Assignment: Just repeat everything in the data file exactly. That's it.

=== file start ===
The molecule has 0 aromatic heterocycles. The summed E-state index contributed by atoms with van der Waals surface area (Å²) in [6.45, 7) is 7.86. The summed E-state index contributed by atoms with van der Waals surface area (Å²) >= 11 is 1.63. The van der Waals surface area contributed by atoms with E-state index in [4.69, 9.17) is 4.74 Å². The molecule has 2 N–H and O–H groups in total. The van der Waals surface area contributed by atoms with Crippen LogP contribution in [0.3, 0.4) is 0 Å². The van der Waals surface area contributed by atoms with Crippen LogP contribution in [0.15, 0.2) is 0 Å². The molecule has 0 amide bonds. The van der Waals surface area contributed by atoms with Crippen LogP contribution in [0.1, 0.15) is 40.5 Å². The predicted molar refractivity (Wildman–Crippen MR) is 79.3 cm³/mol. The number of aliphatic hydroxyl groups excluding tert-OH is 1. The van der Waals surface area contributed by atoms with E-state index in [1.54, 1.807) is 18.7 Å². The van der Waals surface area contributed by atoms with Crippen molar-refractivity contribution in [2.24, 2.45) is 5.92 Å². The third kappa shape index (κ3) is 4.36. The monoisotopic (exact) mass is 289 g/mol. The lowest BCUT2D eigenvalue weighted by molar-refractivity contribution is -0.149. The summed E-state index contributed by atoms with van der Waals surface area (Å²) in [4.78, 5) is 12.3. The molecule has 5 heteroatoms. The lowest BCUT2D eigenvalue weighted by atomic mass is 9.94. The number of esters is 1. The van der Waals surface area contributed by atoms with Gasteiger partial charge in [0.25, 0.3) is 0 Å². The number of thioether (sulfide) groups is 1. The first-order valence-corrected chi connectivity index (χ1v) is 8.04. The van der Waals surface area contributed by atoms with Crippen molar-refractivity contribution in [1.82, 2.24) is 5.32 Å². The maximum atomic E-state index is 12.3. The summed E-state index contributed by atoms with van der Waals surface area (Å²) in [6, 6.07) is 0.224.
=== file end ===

The molecule has 0 aromatic heterocycles. The summed E-state index contributed by atoms with van der Waals surface area (Å²) in [6.45, 7) is 7.86. The summed E-state index contributed by atoms with van der Waals surface area (Å²) >= 11 is 1.63. The van der Waals surface area contributed by atoms with E-state index in [4.69, 9.17) is 4.74 Å². The molecule has 2 N–H and O–H groups in total. The van der Waals surface area contributed by atoms with Crippen LogP contribution in [0.3, 0.4) is 0 Å². The van der Waals surface area contributed by atoms with Crippen LogP contribution in [0.15, 0.2) is 0 Å². The molecule has 0 amide bonds. The van der Waals surface area contributed by atoms with Crippen LogP contribution in [0.1, 0.15) is 40.5 Å². The predicted molar refractivity (Wildman–Crippen MR) is 79.3 cm³/mol. The number of aliphatic hydroxyl groups excluding tert-OH is 1. The van der Waals surface area contributed by atoms with E-state index in [1.54, 1.807) is 18.7 Å². The van der Waals surface area contributed by atoms with Crippen molar-refractivity contribution in [2.24, 2.45) is 5.92 Å². The third kappa shape index (κ3) is 4.36. The monoisotopic (exact) mass is 289 g/mol. The lowest BCUT2D eigenvalue weighted by molar-refractivity contribution is -0.149. The summed E-state index contributed by atoms with van der Waals surface area (Å²) in [4.78, 5) is 12.3. The molecule has 5 heteroatoms. The lowest BCUT2D eigenvalue weighted by atomic mass is 9.94. The number of esters is 1. The van der Waals surface area contributed by atoms with Gasteiger partial charge in [0.25, 0.3) is 0 Å². The number of thioether (sulfide) groups is 1. The first-order valence-corrected chi connectivity index (χ1v) is 8.04. The van der Waals surface area contributed by atoms with Crippen molar-refractivity contribution in [1.82, 2.24) is 5.32 Å². The maximum atomic E-state index is 12.3. The summed E-state index contributed by atoms with van der Waals surface area (Å²) in [6, 6.07) is 0.224.